Activists protesting against NHS cuts yesterday occupied High Street banks across the country and transformed them into make-shift hospitals.
Members of UK Uncut put on scrubs, bandages and fake blood in branches of Natwest, Barclays, Santander and HSBC. Some branches were said to have been forced to close.
Police made nine arests in connection with a protest in Manchester.
Branches in London, Plymouth, Brighton, Glasgow, Bristol, Oxford, Leeds Liverpool, Bournemouth, Ipswich and Dundee were targeted.
The action was spearheaded by the campaigning group which was joined by trade unionists and other supporters.
Anti-cuts: A group of students make their presence felt laying down on the pavemen in front of a Police cordon outside a branch of HSBC in Camden Town, north London
Occupation: A melee ensues as a group of activists try to force their way past a police line in Camden
The national protest was intended to draw attention to the banks’ role in creating the national deficit, which in turn has led to the proposals made for changes within the National Health Service.
Activists dressed in doctors’ coats and armed with fake blood had been plotting to enter 35 banks across the UK and set up mock hospitals and ‘operating theatres’.
However, some were forced to stage their protests on the streets outside when branches were closed or police lined up to keep them out.
In Camden, north London close to 100 protesters staged actions outside three banks in Camden and held a mock trial of the health secretary, Andrew Landsley.
A protester dressed as the MP was put in the stocks and pelted with tomatoes.
Barclays, HSBC and Natwest were all targeted in Camden - at Natwest protesters forced their way past a police line to gain entry to the bank.
Support: UK Uncut helped organise the protests which are against the Government’s impending NHS cuts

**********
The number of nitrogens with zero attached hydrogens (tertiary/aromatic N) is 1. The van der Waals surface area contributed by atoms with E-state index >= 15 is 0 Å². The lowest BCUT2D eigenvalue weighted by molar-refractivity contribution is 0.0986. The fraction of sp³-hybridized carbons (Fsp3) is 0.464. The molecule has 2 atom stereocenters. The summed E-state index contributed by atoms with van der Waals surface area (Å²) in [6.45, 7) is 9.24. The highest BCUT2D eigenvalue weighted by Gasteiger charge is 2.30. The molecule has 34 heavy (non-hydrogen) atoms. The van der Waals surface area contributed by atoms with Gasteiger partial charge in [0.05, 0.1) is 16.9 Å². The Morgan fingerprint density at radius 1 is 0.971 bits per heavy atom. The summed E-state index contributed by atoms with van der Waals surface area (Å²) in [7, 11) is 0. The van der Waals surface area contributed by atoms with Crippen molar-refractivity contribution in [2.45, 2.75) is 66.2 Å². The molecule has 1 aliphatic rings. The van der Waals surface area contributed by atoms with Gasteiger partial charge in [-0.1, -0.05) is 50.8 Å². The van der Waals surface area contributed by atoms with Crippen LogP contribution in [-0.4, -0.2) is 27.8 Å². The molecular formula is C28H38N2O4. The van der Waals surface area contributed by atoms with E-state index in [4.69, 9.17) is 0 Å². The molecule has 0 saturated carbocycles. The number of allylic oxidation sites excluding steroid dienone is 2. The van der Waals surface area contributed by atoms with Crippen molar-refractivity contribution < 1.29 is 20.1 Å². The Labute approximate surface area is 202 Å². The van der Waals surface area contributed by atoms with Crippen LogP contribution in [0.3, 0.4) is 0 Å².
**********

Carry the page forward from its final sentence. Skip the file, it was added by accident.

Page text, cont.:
You can bank on us: The protesters are halted by police as they target another bank in Camden
Protesters outside a branch of HSBC in Newcastle were joined by the musician and activist Billy Bragg, who addressed them by megaphone.
While in Brixton one group managed to enter a Natwest bank and stage their planned theatrical protest.
'The NHS did not cause the financial crisis – the banks did and are continuing to make billions in profits. And yet it is the NHS which is being cut,' said Candy Udwin of the Camden Keep Our NHS Public campaign, which took part.
'Here in Camden there are hundreds of jobs under threat and that is why protests like this are being strongly supported.'
Health worker and UK Uncut supporter Rosie Beech, 29, said: ‘David Cameron said he wasn’t going to cut the NHS. He lied.
'50,000 NHS staff will lose their jobs, whilst the taxpayer continues to subsidise the banks.
No entry: Activists, some of whom wore hospital scrubs, try to make their way past police and into a branch of Natwest in Camden
Flashpoint: Protesters clash with police as they attempt to gain entry to the bank
'Why is the Government cutting the NHS and privatising what's left rather than forcing our broken banking system to pay up?
Dubbed ‘The Emergency Operation’, the day of protests is the first big action organised by UK Uncut since the arrests of 145 protesters during a sit-in at Fortnum and Mason in London on 26 March, when more than 250,000 people who took to the streets to protest against government spending cuts.
UK Uncut has staged a series of campaigns against tax avoidance and public spending reductions since it was formed in October.
A Barclays spokesman said: ‘We are aware of the protests and our priority is the safety of our customers and colleagues and to ensure that the branches can continue to operate wherever possible.’